Academic journal article International Journal of Business

Dynamic versus Static Optimization of Hedge Fund Portfolios: The Relevance of Performance Measures

Academic journal article International Journal of Business

Dynamic versus Static Optimization of Hedge Fund Portfolios: The Relevance of Performance Measures

Article excerpt

I. INTRODUCTION

The seminal Markowitz's analysis is based on the first two moments of portfolio return and ignores the higher ones. By using an improved estimator ofthe covariance structure of hedge fund index returns, Amenc and Martellini (2002) prove that a portfolio including hedge funds can have a significantly smaller volatility (on an out-of-sample basis), while having almost the same mean return. This result suggests to incorporate hedge funds to get a mean-variance efficient portfolio. As illustrated by Cremers et al. (2005), hedge funds returns usually have higher means and lower standard deviations than standard assets, but they also have undesirable higher moment properties. For example, hedge funds returns can be negatively skewed. This is due to for instance to the non-linearity of their payoffs when they are generated by option-like strategies (see Goetzmann et al., 2002, 2003).

Many empirical studies have also proved that the mean-variance approach is no more valid when investors include hedge funds in their portfolios (Amenc and Martellini, 2002; Terhaar et al., 2003; McFall Lamm, 2003; Agarwal and Naik, 2004; Morton et al., 2006).

Empirical studies show that the assumption of normality in return distribution is not justified, in particular when dealing with hedge funds which have significant positive or negative skewness and high kurtosis (Fung and Hsieh, 1997; Ackerman et al., 1999; Brown et al., 1999; Caglayan and Edwards, 2001; Bacmann and Scholz, 2003; Agarwal and Naik, 2004).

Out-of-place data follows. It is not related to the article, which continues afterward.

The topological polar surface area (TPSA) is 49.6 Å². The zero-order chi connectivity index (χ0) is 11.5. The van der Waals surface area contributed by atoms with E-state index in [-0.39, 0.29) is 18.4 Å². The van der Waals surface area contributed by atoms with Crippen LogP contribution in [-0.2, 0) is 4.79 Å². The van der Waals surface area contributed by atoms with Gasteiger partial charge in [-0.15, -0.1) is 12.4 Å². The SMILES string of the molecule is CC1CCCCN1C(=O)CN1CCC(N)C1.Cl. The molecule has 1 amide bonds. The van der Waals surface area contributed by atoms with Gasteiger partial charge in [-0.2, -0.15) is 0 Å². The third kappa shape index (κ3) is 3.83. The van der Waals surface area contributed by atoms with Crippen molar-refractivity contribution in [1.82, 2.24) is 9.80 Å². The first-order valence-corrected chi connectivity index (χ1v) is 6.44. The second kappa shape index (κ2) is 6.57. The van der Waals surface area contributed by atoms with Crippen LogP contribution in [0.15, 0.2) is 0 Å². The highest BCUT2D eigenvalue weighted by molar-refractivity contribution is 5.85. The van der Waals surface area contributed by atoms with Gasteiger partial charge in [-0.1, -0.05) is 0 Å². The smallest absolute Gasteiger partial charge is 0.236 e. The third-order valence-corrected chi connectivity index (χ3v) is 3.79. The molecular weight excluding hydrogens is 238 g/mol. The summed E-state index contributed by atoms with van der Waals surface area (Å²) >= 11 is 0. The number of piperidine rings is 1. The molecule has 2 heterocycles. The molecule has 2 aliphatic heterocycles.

One possible extension of the mean-variance analysis is the use of the expected utility theory. For a truncated utility at the order 4, we have to maximize a linear combination of the first four moments of the return. In this more general framework, the hedge fund portfolio is built according also to the skewness and kurtosis. This problem has been studied by Jurczenko and Maillet (2004), Malevergne and Sornette (2005), Anson et al. (2007) ... Martellini and Ziemann (2007) extend the Black-Litterman Bayesian approach when building a portfolio of hedge funds with non-trivial preferences about higher moments. Their results show that active style allocation provides a significant value in a hedge fund portfolio if we take account of non-normality and parameter uncertainty in hedge fund return distributions.

Since the demise of Long Term Capital Management (LTCM), downside risk measures have been introduced to take more account of the tails of the distributions. In most cases, they are based on the Value-at-Risk (VaR) approach. As proved by Goetzman et al. (2003), Agarwal and Naik (2004), the VaR can be high, due to important leverage effect. VaR also is more appropriate than the first four moments to measure extreme risks. VaR optimization has been previously studied by Litterman (1997a, 1997b), Lucas and Klaasen, (1998). Additionally, Favre and Galeano (2002) introduce a new Value-at-Risk method to adjust the volatility risk with the skewness and the kurtosis of the distribution of returns. They minimize the modified VaR at a given confidence level. However, as pointed by Lo (2001), VaR has several shortcomings. For instance, it does not indicate the magnitude of the potential losses below itself. Additionally, it is not a convex risk measure (see Artzner et al., 1999) and its minimization is rather involved.

For these reasons, Acerbi and Tasche (2002) introduce the expected shortfall (ES). This measure, also called CVaR, measures the amount of losses below the VaR, is coherent and leads to portfolio optimization problems that can be solved more easily. Indeed, Rockafellar and Uryasev (2000) prove that the CVaR minimization is equivalent to a convex optimization problem. Agarwal and Naik (2004) estimate ES from the HFR hedge fund indices. They show that downside risk is significantly underestimated by the mean-variance analysis, which suggests that mean-ES optimization must be introduced. …

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